Management of Skin Cancer in the High-Risk Patient

Skin Cancer (BY Kwong, Section Editor)
Part of the following topical collections:
  1. Topical Collection on Skin Cancer

Opinion Statement

Skin cancer is the most common of human cancers and outnumbers all other types of cancer combined in the USA by over threefold. The majority of non-melanoma skin cancers are easily treated with surgery or locally destructive techniques performed under local anesthesia in the cost-effective outpatient setting. However, there is a subset of “high-risk” cases that prove challenging in terms of morbidity, mortality, adjuvant treatment required, as well as overall cost to the health care system. In our opinion, the term “high risk” when applied to skin cancer can mean one of three things: a high-risk tumor with aggressive histologic and/or clinical features with an elevated risk for local recurrence or regional/distant metastasis, a high-risk patient with the ongoing development of multiple skin cancers, and a high-risk patient based on immunosuppression. We have recently proposed classifying NMSC as a chronic disease in a certain subset of patients. Although no consensus definition exists for a chronic disease in medicine, there are three components that are present in most definitions: duration of at least 1 year, need for ongoing medical care, and functional impairment and/or alteration of activities of daily living (ADLs) and quality of life (QOL). Immunosuppression can refer to exogenous (organ or stem cell transplant patients,) or endogenous (HIV, leukemia, lymphoma, genodermatoses with DNA mismatch repair problems or other immunosuppression) causes. These patients are at risk for high-risk tumors and/or the development of multiple tumors.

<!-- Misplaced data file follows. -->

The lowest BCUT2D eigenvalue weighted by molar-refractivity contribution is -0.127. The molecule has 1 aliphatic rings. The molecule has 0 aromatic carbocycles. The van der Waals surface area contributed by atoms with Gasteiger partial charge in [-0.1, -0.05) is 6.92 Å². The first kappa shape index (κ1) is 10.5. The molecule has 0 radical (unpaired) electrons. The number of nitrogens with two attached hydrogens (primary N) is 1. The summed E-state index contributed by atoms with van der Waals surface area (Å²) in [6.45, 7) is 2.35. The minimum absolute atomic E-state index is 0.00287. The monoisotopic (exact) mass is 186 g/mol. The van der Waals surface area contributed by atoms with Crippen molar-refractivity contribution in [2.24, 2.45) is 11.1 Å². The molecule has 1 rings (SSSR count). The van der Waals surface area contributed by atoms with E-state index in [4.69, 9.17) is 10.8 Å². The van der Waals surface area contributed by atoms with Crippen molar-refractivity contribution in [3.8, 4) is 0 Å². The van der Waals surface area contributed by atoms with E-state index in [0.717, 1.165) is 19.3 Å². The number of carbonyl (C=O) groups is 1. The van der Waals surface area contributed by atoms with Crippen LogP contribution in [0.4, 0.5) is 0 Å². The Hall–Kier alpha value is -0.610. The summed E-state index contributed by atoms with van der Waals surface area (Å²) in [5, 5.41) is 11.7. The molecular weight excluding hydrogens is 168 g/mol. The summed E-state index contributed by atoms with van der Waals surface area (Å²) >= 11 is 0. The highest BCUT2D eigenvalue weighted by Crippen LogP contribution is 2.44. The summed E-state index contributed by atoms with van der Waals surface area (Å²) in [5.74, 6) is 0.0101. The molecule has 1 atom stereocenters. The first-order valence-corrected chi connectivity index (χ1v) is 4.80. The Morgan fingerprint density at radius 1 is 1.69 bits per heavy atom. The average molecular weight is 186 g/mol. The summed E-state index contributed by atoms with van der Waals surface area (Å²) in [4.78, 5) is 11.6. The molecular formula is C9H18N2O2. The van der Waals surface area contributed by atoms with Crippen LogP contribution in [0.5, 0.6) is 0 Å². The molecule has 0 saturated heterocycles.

High-risk Transplant Basal cell carcinoma Squamous cell carcinoma Skin cancer Mohs surgery Surgery Cetuximab Vismodegib Cisplatin Sonidegib Radiation Acetretin 5-fluoruracil Imiquimod 

References and Recommended Reading

Papers of particular interest, published recently, have been highlighted as: • Of importance •• Of major importance

  1. 1••.
    Jambusaria-Pahlajani A, Kanetsky PA, Karia PS, Hwang WT, Gelfand JM, Whalen FM, et al. Evaluation of AJCC tumor staging for cutaneous squamous cell carcinoma and a proposed alternative tumor staging system. JAMA dermatol. 2013;149(4):402–10 In a retrospective cohort study, a proposed alternative staging system to the AJCC stratifies T2 tumors and highlights a sub grouping, T2b, that is responsible most poor outcomes.CrossRefPubMedGoogle Scholar